Learning is always a risk. It means, quite literally, opening ourselves to new ideas, new ways of thinking. It means challenging ourselves to engage the world differently. It means taking a leap, which is always done better from a sturdy foundation. This foundation depends on trust — trust that the ground will not give way beneath us, trust for teachers, and trust for our fellow learners in a learning community.

I think bureaucracy is the enemy of learning. In college syllabi, for example, we too often drown students and teachers in policies. Some of these policies are ethical at their core, but every single one becomes an obstacle, if we (teachers, administrators, accreditors, lawmakers) don’t trust students to help shape their learning environments.

When I first started teaching, I would have scoffed at these ideas. Rules and harsh policies seemed like a bulwark against the vulnerability I felt as a young female professor. Bureaucracy felt like a safety net. Rubrics and grades seemed to provide fairness, clarity, and control. This is why my first experiment with self-assessment still included a lot of rules.

Next semester, I’m going to change the way students do weekly self-assessments in my online course. Instead of calculating their points each week or grading themselves, students are going to set their own goals at the start of the semester and then reflect each week on whether and how they’ve met those goals. I’ll respond to them with comments and suggestions. Then, only halfway through the semester and at the end, students will propose a letter grade for themselves and provide evidence to justify it.

But what if I disagree with a student? Will I just trust them to determine their own grade?

In Hacking Assessment, Starr Sackstein suggests that students conference with instructors to resolve disagreements about their self-assessed grades, and argues that it’s important to let students have the final say. For small discrepancies, I think it’ll be easy for me to allow the student to decide — if it seems to me like they’ve earned a B and the student is certain it’s a B+, honestly, what’s the difference? Tons of research shows that grades can be pretty arbitrary anyways.

On the other hand, what if I think they’ve earned a C and they think they deserve an A? I’ve heard from a number of other instructors who use self-assessment that they have simply never come across this issue. But if it happens, and if I’m really going to “start by trusting students,” that means I won’t just unilaterally decide to record a C on their transcript. Instead, I’ll have a conversation with the student and figure out where they’re coming from and why our perceptions of the work differ so much. As long as we’re both acting in good faith, we should be able to hash it out and agree on a final letter grade.

And that good faith depends on a relationship of trust with the student built over the course of the semester. Without trust and an understanding of the rationale, self-assessment is more likely to feel uncomfortable, awkward, and like it’s useless busy work. One student wrote last semester: “I think it is somewhat pointless to self-assess if ultimately the teacher is giving the grades.” This was indeed a good point, because in my first version of self-assessment, I sometimes overruled students who had misunderstood my complicated self-grading guidelines.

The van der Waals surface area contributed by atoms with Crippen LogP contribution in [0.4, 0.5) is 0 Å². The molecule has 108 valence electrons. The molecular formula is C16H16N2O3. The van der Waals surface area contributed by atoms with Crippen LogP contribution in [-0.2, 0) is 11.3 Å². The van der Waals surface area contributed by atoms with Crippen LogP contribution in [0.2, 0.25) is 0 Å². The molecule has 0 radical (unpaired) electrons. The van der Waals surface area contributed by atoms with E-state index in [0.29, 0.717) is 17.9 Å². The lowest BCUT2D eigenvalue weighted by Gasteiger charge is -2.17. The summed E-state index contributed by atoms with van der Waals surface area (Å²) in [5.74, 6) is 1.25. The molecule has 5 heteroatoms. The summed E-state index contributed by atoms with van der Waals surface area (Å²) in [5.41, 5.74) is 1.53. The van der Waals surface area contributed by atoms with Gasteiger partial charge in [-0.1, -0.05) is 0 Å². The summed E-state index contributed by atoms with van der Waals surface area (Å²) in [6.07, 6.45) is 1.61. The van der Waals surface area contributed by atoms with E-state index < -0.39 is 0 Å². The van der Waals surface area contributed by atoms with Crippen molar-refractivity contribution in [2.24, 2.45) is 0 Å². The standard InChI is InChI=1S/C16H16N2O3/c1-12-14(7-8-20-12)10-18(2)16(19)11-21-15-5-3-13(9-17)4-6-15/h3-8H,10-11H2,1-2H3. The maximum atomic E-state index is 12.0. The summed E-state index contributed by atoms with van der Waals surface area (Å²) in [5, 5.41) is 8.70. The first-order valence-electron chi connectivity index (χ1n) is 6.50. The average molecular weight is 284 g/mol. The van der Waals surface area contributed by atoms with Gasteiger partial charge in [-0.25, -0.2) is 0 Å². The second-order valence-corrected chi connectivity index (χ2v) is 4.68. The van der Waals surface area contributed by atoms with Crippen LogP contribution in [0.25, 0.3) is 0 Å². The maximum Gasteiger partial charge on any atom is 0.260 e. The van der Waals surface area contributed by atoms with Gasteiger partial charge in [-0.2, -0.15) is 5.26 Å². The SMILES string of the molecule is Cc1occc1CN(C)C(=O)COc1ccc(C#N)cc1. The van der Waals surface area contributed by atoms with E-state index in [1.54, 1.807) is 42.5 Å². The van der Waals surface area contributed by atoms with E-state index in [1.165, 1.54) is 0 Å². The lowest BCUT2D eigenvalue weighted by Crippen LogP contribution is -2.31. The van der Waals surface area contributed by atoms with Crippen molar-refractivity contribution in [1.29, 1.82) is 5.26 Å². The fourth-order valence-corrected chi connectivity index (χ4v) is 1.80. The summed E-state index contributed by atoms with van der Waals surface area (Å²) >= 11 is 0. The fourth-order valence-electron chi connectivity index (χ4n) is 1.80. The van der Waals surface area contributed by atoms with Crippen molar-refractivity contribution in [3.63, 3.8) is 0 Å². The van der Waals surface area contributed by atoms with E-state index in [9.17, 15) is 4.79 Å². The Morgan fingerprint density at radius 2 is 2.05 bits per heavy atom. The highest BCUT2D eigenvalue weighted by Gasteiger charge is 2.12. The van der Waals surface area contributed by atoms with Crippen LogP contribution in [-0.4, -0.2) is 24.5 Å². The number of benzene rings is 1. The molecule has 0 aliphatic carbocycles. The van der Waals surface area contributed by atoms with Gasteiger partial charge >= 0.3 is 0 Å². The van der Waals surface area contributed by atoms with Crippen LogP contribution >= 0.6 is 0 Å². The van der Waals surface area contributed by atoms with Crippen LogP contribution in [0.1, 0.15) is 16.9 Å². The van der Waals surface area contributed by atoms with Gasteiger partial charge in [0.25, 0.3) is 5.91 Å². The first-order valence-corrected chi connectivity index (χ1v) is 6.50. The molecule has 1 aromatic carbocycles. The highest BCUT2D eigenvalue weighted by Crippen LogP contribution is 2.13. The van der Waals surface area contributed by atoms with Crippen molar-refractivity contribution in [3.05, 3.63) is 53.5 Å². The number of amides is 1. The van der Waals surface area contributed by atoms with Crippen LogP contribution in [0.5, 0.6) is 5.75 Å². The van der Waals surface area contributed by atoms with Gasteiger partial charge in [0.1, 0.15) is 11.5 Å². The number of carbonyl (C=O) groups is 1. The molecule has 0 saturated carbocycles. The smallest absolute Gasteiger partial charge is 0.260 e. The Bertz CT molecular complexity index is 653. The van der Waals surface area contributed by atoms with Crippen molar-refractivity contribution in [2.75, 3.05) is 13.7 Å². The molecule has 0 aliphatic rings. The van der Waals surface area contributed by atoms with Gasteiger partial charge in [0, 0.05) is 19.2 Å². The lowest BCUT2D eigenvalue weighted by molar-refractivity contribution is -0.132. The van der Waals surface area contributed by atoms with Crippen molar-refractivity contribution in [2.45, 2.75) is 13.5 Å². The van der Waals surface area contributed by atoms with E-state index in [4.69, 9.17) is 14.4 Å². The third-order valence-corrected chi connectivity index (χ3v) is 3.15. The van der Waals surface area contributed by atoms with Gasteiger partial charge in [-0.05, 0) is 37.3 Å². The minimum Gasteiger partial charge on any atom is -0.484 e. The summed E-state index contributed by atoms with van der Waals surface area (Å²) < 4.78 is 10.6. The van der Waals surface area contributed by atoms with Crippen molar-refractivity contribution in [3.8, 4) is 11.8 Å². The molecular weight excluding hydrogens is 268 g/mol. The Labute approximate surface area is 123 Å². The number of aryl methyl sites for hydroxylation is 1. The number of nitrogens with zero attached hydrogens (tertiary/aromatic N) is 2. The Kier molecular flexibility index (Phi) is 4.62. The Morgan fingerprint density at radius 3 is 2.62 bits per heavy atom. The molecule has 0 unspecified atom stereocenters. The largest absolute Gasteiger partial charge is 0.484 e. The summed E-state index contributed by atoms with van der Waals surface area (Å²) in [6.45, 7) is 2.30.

But they’re also right in a larger sense — no matter what structures we set up to try to give students freedom, they may still experience the classroom as a site of control and domination. After all, the instructor still determines the student’s final grade on their transcript.

When I first read Teaching to Transgress my initial reaction echoed my student’s skepticism: Given the fundamental power relationship between students and instructors within the university, what’s the point of any of this? One student wrote last semester, when I was using points and strict rules for self-assessments: “[It’s] easier to learn when the instructor grades my work because they are experts on the course material … I didn’t learn anything about setting goals and assessing myself.” This student saw self-assessment as yet another meaningless bureaucratic task they needed to complete to graduate.

Self-assessment isn’t perfect, but it does seem to help some students feel more ownership and investment in their education. Instead of slacking off and inflating their own grades, students in my courses have consistently reported that self-assessing makes them work harder. A student who completed the points-based self-assessments last semester wrote: “I feel more responsible to do well, and I have to meet my personal expectations now rather than a professor’s, so in some ways, it’s a little harder.”

In this way, self-assessment may be far less radical than it appears at first glance — it can encourage students to internalize the values and expectations of educational institutions rather than challenging them. But even if the freedom and power that self-assessment provides to students is an illusion, my classroom can at least be a space where students are  practicing self-determination rather than training to be authoritarian subjects.

In any case, moving away from grades seems to create more space for learning. A student wrote this response to my first version of self-assessment: “It makes me realize, for the first time in my academic career, that grades should be a secondary concern to actually learning something and growing from a course.”

It hasn’t always been easy for me to start by trusting students, but I’ve realized that it’s something I need to work towards if I want to help them focus more on “actually learning” than on grades.